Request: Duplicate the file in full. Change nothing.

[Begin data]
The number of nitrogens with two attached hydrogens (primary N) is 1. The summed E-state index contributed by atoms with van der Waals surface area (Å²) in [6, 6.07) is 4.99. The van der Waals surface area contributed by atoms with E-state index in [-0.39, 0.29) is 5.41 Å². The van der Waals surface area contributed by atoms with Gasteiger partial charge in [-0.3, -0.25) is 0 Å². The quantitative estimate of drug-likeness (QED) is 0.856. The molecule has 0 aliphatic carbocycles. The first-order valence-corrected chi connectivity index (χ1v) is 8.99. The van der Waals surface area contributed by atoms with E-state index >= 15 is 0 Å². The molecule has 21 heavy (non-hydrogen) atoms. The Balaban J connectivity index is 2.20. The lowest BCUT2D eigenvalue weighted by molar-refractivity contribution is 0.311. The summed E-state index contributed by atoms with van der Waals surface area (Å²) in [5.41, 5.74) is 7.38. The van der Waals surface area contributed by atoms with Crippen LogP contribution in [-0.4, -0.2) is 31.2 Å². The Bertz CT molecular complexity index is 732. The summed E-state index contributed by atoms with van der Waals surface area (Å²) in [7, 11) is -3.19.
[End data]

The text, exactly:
The number of nitrogens with two attached hydrogens (primary N) is 1. The summed E-state index contributed by atoms with van der Waals surface area (Å²) in [6, 6.07) is 4.99. The van der Waals surface area contributed by atoms with E-state index in [-0.39, 0.29) is 5.41 Å². The van der Waals surface area contributed by atoms with Gasteiger partial charge in [-0.3, -0.25) is 0 Å². The quantitative estimate of drug-likeness (QED) is 0.856. The molecule has 0 aliphatic carbocycles. The first-order valence-corrected chi connectivity index (χ1v) is 8.99. The van der Waals surface area contributed by atoms with E-state index >= 15 is 0 Å². The molecule has 21 heavy (non-hydrogen) atoms. The Balaban J connectivity index is 2.20. The lowest BCUT2D eigenvalue weighted by molar-refractivity contribution is 0.311. The summed E-state index contributed by atoms with van der Waals surface area (Å²) in [5.41, 5.74) is 7.38. The van der Waals surface area contributed by atoms with Crippen LogP contribution in [-0.4, -0.2) is 31.2 Å². The Bertz CT molecular complexity index is 732. The summed E-state index contributed by atoms with van der Waals surface area (Å²) in [7, 11) is -3.19.